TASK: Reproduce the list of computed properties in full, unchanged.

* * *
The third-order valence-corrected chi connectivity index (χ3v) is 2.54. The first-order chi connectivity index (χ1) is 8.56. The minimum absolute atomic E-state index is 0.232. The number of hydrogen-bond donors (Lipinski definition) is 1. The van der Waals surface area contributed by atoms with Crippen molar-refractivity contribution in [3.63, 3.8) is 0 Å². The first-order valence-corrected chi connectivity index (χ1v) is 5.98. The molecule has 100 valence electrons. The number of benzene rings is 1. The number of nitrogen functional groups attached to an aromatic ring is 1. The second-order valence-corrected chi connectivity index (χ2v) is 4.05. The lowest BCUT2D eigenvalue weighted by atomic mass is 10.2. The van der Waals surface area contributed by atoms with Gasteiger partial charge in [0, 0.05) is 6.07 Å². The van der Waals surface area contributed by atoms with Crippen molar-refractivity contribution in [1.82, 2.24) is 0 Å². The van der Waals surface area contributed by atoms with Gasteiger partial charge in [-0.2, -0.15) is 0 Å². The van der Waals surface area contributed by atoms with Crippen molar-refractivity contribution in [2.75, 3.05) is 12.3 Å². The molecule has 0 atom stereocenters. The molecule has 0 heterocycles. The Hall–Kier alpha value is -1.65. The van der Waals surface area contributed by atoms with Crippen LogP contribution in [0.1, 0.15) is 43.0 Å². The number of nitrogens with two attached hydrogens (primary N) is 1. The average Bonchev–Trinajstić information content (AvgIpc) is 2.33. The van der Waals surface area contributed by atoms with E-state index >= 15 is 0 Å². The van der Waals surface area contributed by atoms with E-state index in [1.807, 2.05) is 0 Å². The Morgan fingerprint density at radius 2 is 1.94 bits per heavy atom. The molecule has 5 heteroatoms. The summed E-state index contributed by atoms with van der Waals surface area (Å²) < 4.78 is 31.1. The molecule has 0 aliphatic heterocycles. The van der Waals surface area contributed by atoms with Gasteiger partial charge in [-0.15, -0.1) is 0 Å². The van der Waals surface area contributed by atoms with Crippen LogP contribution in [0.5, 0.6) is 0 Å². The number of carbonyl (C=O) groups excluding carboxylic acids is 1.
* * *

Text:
The third-order valence-corrected chi connectivity index (χ3v) is 2.54. The first-order chi connectivity index (χ1) is 8.56. The minimum absolute atomic E-state index is 0.232. The number of hydrogen-bond donors (Lipinski definition) is 1. The van der Waals surface area contributed by atoms with Crippen molar-refractivity contribution in [3.63, 3.8) is 0 Å². The first-order valence-corrected chi connectivity index (χ1v) is 5.98. The molecule has 100 valence electrons. The number of benzene rings is 1. The number of nitrogen functional groups attached to an aromatic ring is 1. The second-order valence-corrected chi connectivity index (χ2v) is 4.05. The lowest BCUT2D eigenvalue weighted by atomic mass is 10.2. The van der Waals surface area contributed by atoms with Gasteiger partial charge in [0, 0.05) is 6.07 Å². The van der Waals surface area contributed by atoms with Crippen molar-refractivity contribution in [1.82, 2.24) is 0 Å². The van der Waals surface area contributed by atoms with Gasteiger partial charge in [-0.2, -0.15) is 0 Å². The van der Waals surface area contributed by atoms with Crippen molar-refractivity contribution in [2.75, 3.05) is 12.3 Å². The molecule has 0 atom stereocenters. The molecule has 0 heterocycles. The Hall–Kier alpha value is -1.65. The van der Waals surface area contributed by atoms with Crippen LogP contribution in [0.1, 0.15) is 43.0 Å². The number of nitrogens with two attached hydrogens (primary N) is 1. The average Bonchev–Trinajstić information content (AvgIpc) is 2.33. The van der Waals surface area contributed by atoms with E-state index >= 15 is 0 Å². The van der Waals surface area contributed by atoms with E-state index in [1.807, 2.05) is 0 Å². The Morgan fingerprint density at radius 2 is 1.94 bits per heavy atom. The molecule has 5 heteroatoms. The summed E-state index contributed by atoms with van der Waals surface area (Å²) < 4.78 is 31.1. The molecule has 0 aliphatic heterocycles. The van der Waals surface area contributed by atoms with Gasteiger partial charge in [-0.15, -0.1) is 0 Å². The van der Waals surface area contributed by atoms with Crippen LogP contribution in [0.5, 0.6) is 0 Å². The number of carbonyl (C=O) groups excluding carboxylic acids is 1.